My Hardening Heart

I will not make myself small

We Tell The Truth About Ourselves
I have a confession to make.
Today I am angry. I can feel my heart hardening with hate.
I’m angry and I don’t want to make friends or make nice or make it easy on anyone who has every abandoned, remained silent or turned their back on Lesbain, Gay, Bisexual, Transgender or Queer folks.
I don’t have any compassion to spare, I don’t care if it was hard when your kid came out, I don’t care if you did hard work and changed your mind. I don’t care if you love the sinner but just hate the sin. I don’t care if your theology, your tradition, your family grounds your belief.
If you can’t love, celebrate and stand with us then you are helping to kill us.
Today I am angry. I can feel my heart hardening with hate.
Today I will tell the truth and hope it will save me.
God, if you can’t transform my hardening heart, then who?
I hate that no matter how vulnerable and real we are in the LGBTQ community there are some who are louder and more powerful who will twist our beautiful lives and complex stories and make us villains.
I hate that when we share our stories, our gifts, our resources and ourselves with the communities we live in and work in we are made to feel like curriculum and curiosities.
I hate that the overwhelming message – even in progressive hetero communities and institutions – tells us that we should be grateful to be included or invited to the table.
I hate when I fucking feel grateful.
I hate that we’re expected to keep our identities, our families our living milestones on the down-low so folks in our families or neighborhoods or churches who are afraid and uncomfortable around queer folks can be made to feel safe. Safe? Really?
I hate when we make excuses about generational differences, cultural norms and geography to excuse hateful bigotry and homophobic behaviors as if there aren’t queer folk suffering in silence and isolation in every single corner of time and space.
I hate how trickle down civil rights is as failed an experiment as trickle down economics and only works to divide and isolate oppressed communities, pitting us against one another in a hunger-games-for-civil rights.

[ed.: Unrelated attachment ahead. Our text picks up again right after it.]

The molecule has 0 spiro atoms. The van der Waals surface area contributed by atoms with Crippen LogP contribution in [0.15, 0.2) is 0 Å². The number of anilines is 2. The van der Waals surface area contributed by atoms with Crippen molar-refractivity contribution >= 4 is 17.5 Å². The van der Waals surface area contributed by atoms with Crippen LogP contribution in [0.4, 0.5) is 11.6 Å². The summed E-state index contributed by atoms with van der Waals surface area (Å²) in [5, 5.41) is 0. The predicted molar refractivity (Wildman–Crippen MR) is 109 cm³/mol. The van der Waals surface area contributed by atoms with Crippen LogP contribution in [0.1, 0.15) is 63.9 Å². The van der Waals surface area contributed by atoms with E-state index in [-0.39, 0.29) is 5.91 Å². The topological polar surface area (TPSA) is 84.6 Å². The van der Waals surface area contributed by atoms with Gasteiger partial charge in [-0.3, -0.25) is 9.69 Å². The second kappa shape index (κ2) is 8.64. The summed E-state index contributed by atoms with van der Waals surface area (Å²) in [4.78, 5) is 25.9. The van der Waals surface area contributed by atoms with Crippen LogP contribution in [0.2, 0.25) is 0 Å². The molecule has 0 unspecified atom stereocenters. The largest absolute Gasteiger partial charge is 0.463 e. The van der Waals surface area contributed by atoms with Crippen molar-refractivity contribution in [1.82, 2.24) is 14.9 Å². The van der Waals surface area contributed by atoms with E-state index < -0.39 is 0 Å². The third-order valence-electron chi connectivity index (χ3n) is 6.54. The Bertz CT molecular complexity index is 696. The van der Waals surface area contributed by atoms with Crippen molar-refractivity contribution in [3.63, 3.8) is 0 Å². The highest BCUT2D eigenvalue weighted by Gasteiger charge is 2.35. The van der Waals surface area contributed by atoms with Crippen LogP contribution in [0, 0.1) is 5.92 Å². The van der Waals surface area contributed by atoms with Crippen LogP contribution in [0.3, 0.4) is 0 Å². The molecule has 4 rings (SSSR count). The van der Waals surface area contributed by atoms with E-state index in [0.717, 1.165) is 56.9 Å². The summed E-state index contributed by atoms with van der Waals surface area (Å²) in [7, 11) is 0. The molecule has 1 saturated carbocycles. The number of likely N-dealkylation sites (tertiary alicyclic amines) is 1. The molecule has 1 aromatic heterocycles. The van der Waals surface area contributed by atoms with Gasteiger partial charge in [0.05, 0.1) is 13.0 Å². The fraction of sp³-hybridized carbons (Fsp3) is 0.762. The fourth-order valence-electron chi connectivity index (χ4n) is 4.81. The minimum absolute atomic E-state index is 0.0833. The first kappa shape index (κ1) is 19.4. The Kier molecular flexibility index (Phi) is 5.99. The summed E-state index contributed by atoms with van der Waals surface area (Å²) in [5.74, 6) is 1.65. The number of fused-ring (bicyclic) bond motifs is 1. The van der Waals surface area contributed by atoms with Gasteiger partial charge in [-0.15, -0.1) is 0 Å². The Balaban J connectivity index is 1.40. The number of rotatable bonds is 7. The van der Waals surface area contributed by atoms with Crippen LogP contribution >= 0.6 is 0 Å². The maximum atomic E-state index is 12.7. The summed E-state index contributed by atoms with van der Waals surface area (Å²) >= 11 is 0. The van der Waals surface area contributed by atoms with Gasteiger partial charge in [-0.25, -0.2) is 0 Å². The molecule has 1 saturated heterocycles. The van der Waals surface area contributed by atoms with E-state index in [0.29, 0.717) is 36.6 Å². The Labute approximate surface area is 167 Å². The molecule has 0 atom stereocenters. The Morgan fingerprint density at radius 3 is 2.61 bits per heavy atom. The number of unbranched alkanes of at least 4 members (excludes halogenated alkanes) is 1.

I hate that when I meet new people I always think twice and still, still, still revert to gender generic terms for my wife and queer family until I know where I stand.
I hate that I fucking lie by omission or fail to correct someone else’s assumptions almost every single day.
I hate how quickly I rush to apologize when I make someone uncomfortable.
I hate the paternalistic eye-rolling, the disbelief and the defensiveness that meets my efforts to share my story, my feelings and my best attempts to describe my gender fluid, queer identity.
I hate that when I met friends for a birthday celebration yesterday we discussed how we – a group of visible queer folks and friends – would need to be on high alert for a potential fucking gunman. Yes. I said gunMAN.
I hate how lgbtq spaces fill up with more wounds and war stories than love stories, and tears stream down my face when the truest anthem we can sing together is, “You don’t know me!”
I confess – I do not want your apology and I will not crawl on my knees begging to be seen and heard, known and loved or acknowledged.
The truth is, I am seen and heard and loved.
I am loved I am loved I am loved.
God sees and loves me for my whole damn queer self and I will not make myself small so my allies or my enemies can feel big.
This is my prayer. This is my confession.
Transform this hate O God – be the salve that will soften my hard heart.
Transform this hate O God – give me courage to tell the truth.
Transform this hate O God – restore my gentleness.
Transform this hate O God – break the hearts of our hatefulness and pour your grace upon us.


I write this today, remembering Amy J Snedeker. Our friend and fellow pastor, Amy suggested we call it the time where “We Tell The Truth About Ourselves.” You know, that moment in Reformed Worship we’ve long called the Prayer of Confession? Our worship team was trying to find descriptive titles for the parts of worship so that new folks, old folks, skeptics and those who are sure could all understand and embrace the work of the people – the work we do together when we come together to worship.

Almost a year ago our friend Amy died after a long battle with cancer. She was one of the truthiest people I know. She was irreverent and funny and faithful and she could tell the truth with a remarkable gentleness that didn’t let you off the hook but helped you see real deep inside yourself. Amy was a same-gender loving woman, I wish she were here right now.